Tacita Dean

b. 1965

Young British Artist (YBA) Tacita Dean has devoted herself to film, drawing, and photography but is best known for her unconventional 16 and 35 mm films, which use long takes and steady camera angles to create a contemplative atmosphere.  Her use of light gives her work a profound effect. While her works often derive from true stories, they are seldom straightforwardly narrative. Rather they are meditative pieces and are more painterly than cinematic. 

Dean originally studied to be a painter and completed her studies at the Falmouth School of Art in 1988.  She received her Master’s degree from London’s Slade School of Fine Art in 1992.  In 2000, she won a scholarship in Berlin and made this city her home. She also lives and works in Los Angeles.

Dean explores themes of time and chance often using images of derelict spaces and the sea – with its lighthouses, shipwrecks, sunsets, and storms – in films and drawings. In her 1996 “Disappearance at Sea” she focuses on a lighthouse that comes on at the end of the day, which is juxtaposed with twilight shots of the horizon line. This work was nominated for the Turner Prize in 1998.

In 2001, Dean filmed a sunset off Madagascar and recorded the “green ray,” the vision that takes place at the moment the sun vanishes below the horizon line. In 2005, Dean worked on a series of found postcards of trees, which she changed by painting out all the backgrounds with white gouache. This led to her own photographs of ancient trees in England. Her 2006 photograph, “Crowhurst yew,” is a photo of a gigantic yew tree located on the grounds of a twelfth-century church. This tree is thought to be over four thousand years old.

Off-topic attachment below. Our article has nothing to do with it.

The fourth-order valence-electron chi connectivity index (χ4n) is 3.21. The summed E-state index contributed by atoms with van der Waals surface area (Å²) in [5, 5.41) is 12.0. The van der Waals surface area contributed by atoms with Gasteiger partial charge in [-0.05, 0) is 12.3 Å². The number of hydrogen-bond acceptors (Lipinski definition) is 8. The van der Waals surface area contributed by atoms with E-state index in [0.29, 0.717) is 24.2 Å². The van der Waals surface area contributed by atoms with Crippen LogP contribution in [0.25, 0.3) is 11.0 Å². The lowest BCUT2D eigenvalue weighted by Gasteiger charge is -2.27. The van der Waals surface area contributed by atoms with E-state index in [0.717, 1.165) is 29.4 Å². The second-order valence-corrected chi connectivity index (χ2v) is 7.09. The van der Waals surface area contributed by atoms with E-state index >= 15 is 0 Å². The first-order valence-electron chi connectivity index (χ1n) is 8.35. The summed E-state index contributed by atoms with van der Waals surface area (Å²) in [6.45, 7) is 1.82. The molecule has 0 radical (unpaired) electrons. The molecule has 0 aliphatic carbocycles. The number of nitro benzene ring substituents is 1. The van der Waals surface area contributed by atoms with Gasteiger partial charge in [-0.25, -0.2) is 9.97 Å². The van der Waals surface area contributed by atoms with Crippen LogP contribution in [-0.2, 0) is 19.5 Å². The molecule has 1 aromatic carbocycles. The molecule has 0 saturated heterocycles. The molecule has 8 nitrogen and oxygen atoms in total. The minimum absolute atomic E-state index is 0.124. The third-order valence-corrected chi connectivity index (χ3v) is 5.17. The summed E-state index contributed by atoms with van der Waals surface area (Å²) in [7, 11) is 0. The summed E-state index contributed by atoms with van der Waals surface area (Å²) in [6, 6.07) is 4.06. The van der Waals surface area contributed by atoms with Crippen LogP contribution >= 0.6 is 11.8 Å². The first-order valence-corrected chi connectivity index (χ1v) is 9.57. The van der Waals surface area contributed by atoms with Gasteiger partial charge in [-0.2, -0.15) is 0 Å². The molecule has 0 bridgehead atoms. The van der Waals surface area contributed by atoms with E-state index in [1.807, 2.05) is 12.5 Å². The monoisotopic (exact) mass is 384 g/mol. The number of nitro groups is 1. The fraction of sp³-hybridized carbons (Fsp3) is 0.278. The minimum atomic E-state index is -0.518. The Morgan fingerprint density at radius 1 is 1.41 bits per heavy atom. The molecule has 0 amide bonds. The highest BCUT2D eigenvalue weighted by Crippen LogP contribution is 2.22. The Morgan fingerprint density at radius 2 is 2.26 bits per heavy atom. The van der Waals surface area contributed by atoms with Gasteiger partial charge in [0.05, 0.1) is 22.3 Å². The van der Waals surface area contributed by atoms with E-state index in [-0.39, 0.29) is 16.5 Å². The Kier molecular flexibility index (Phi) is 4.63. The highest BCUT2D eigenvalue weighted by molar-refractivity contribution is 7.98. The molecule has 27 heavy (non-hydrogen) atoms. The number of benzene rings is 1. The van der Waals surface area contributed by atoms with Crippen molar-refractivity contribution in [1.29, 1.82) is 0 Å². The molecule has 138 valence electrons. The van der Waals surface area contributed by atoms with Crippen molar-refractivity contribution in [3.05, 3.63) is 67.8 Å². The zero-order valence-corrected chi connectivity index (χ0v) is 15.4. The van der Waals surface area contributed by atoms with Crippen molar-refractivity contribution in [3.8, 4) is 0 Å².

In 2013 she shot a 26-minute 35 mm film “JG,” both in color and in black-and-white. “JG” explores her search to find Robert Smithton’s submerged artwork “Spiral Jetty” which he made in Utah.

Her videos document everyday life in Berlin as in “Fernsehturm” (“TV Tower”) and the passing of time, with shots of the demolishment of the Palest der Republik, the “people’s palace” of the former East Germany.

Dean won a Hugo Boss Prize at New York’s Guggenheim Museum in 2006 and was elected to the Royal Academy of Arts in 2008. In 2014, Dean became an artist in residence at the Getty Research Institute. In 2018, Dean had three exhibitions at the same time in London at: The National Gallery, National Portrait Gallery, and Royal Academy of Arts. In 2020, she had an immersive installation at Helsinki’s Museum of Modern Art which centered on a selection of her 16 mm films and her 2018 monumental chalk drawing on blackboard, “Chalk Fall,” which depicts a massive white cliff. 

In 2019, Dean was commissioned to create the set design and costume for the Dante Project for the Royal Ballet, which will premiere at the London Royal Opera House in 2021. Her work is in the permanent collections of New York’s Museum of Modern Art, London’s Tate Gallery, Madrid’s Reina Sofia National Museum, the Hirschhorn Museum and Sculpture Garden, and others. 

More here.

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